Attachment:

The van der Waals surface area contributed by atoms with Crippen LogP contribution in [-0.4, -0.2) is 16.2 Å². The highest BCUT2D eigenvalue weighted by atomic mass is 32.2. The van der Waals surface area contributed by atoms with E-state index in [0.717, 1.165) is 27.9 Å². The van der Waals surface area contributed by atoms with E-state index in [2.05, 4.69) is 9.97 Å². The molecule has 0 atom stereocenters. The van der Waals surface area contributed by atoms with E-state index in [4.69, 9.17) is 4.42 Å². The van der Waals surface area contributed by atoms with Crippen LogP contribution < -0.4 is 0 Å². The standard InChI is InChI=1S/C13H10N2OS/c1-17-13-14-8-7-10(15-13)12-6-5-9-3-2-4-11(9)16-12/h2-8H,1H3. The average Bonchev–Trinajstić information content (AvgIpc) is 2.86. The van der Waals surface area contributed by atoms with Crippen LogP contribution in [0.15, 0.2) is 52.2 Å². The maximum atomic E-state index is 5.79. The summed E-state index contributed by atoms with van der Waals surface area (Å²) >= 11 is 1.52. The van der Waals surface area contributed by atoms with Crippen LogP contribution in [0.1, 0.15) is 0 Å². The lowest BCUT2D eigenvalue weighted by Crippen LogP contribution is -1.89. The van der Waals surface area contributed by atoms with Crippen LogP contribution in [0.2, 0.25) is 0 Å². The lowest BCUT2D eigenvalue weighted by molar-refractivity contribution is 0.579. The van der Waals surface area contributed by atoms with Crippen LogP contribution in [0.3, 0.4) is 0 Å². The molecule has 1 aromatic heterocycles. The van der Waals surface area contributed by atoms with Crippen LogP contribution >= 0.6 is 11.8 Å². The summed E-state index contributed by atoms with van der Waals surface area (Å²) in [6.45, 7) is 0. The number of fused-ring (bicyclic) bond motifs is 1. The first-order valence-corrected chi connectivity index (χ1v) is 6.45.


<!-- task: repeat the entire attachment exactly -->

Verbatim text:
The van der Waals surface area contributed by atoms with Crippen LogP contribution in [-0.4, -0.2) is 16.2 Å². The highest BCUT2D eigenvalue weighted by atomic mass is 32.2. The van der Waals surface area contributed by atoms with E-state index in [0.717, 1.165) is 27.9 Å². The van der Waals surface area contributed by atoms with E-state index in [2.05, 4.69) is 9.97 Å². The molecule has 0 atom stereocenters. The van der Waals surface area contributed by atoms with E-state index in [4.69, 9.17) is 4.42 Å². The van der Waals surface area contributed by atoms with Crippen LogP contribution < -0.4 is 0 Å². The standard InChI is InChI=1S/C13H10N2OS/c1-17-13-14-8-7-10(15-13)12-6-5-9-3-2-4-11(9)16-12/h2-8H,1H3. The average Bonchev–Trinajstić information content (AvgIpc) is 2.86. The van der Waals surface area contributed by atoms with Crippen LogP contribution in [0.15, 0.2) is 52.2 Å². The maximum atomic E-state index is 5.79. The summed E-state index contributed by atoms with van der Waals surface area (Å²) >= 11 is 1.52. The van der Waals surface area contributed by atoms with Crippen LogP contribution in [0.1, 0.15) is 0 Å². The lowest BCUT2D eigenvalue weighted by Crippen LogP contribution is -1.89. The van der Waals surface area contributed by atoms with Crippen LogP contribution in [0.2, 0.25) is 0 Å². The lowest BCUT2D eigenvalue weighted by molar-refractivity contribution is 0.579. The van der Waals surface area contributed by atoms with Crippen LogP contribution in [0.3, 0.4) is 0 Å². The molecule has 1 aromatic heterocycles. The van der Waals surface area contributed by atoms with Crippen LogP contribution >= 0.6 is 11.8 Å². The summed E-state index contributed by atoms with van der Waals surface area (Å²) in [6.45, 7) is 0. The number of fused-ring (bicyclic) bond motifs is 1. The first-order valence-corrected chi connectivity index (χ1v) is 6.45.